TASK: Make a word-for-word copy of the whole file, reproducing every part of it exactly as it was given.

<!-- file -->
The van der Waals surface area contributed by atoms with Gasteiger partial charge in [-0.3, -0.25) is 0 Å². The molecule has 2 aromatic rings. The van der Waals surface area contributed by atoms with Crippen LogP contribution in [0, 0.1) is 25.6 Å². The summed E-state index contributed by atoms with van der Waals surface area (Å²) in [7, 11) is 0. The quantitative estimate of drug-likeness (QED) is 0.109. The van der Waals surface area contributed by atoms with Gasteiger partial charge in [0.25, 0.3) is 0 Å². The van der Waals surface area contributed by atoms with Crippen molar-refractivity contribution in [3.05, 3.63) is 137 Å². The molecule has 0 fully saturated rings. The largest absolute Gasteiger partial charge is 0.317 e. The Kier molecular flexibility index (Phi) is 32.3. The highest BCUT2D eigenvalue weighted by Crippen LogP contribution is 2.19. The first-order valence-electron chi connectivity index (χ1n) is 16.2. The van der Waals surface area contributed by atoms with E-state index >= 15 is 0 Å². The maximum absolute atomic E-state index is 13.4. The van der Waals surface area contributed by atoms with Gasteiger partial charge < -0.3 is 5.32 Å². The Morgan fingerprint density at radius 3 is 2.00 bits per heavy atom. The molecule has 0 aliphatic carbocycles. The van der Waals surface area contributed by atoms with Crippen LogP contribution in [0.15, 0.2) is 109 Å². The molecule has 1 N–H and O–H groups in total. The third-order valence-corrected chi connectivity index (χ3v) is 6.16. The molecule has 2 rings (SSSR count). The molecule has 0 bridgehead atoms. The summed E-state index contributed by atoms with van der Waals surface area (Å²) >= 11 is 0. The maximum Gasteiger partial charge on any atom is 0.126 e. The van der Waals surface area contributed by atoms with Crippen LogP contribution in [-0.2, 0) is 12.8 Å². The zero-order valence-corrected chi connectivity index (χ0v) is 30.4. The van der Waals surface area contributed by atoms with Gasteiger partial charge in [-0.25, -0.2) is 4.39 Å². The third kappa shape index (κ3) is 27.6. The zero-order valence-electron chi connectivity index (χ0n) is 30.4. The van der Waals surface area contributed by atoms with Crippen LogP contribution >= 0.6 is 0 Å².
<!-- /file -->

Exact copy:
The van der Waals surface area contributed by atoms with Gasteiger partial charge in [-0.3, -0.25) is 0 Å². The molecule has 2 aromatic rings. The van der Waals surface area contributed by atoms with Crippen LogP contribution in [0, 0.1) is 25.6 Å². The summed E-state index contributed by atoms with van der Waals surface area (Å²) in [7, 11) is 0. The quantitative estimate of drug-likeness (QED) is 0.109. The van der Waals surface area contributed by atoms with Gasteiger partial charge in [0.25, 0.3) is 0 Å². The van der Waals surface area contributed by atoms with Crippen molar-refractivity contribution in [3.05, 3.63) is 137 Å². The molecule has 0 fully saturated rings. The largest absolute Gasteiger partial charge is 0.317 e. The Kier molecular flexibility index (Phi) is 32.3. The highest BCUT2D eigenvalue weighted by Crippen LogP contribution is 2.19. The first-order valence-electron chi connectivity index (χ1n) is 16.2. The van der Waals surface area contributed by atoms with E-state index >= 15 is 0 Å². The maximum absolute atomic E-state index is 13.4. The van der Waals surface area contributed by atoms with Gasteiger partial charge < -0.3 is 5.32 Å². The Morgan fingerprint density at radius 3 is 2.00 bits per heavy atom. The molecule has 0 aliphatic carbocycles. The van der Waals surface area contributed by atoms with Crippen LogP contribution in [0.15, 0.2) is 109 Å². The molecule has 1 N–H and O–H groups in total. The third-order valence-corrected chi connectivity index (χ3v) is 6.16. The molecule has 2 rings (SSSR count). The molecule has 0 bridgehead atoms. The summed E-state index contributed by atoms with van der Waals surface area (Å²) >= 11 is 0. The maximum Gasteiger partial charge on any atom is 0.126 e. The van der Waals surface area contributed by atoms with Crippen LogP contribution in [-0.2, 0) is 12.8 Å². The zero-order valence-corrected chi connectivity index (χ0v) is 30.4. The van der Waals surface area contributed by atoms with Gasteiger partial charge in [-0.25, -0.2) is 4.39 Å². The third kappa shape index (κ3) is 27.6. The zero-order valence-electron chi connectivity index (χ0n) is 30.4. The van der Waals surface area contributed by atoms with Crippen LogP contribution >= 0.6 is 0 Å².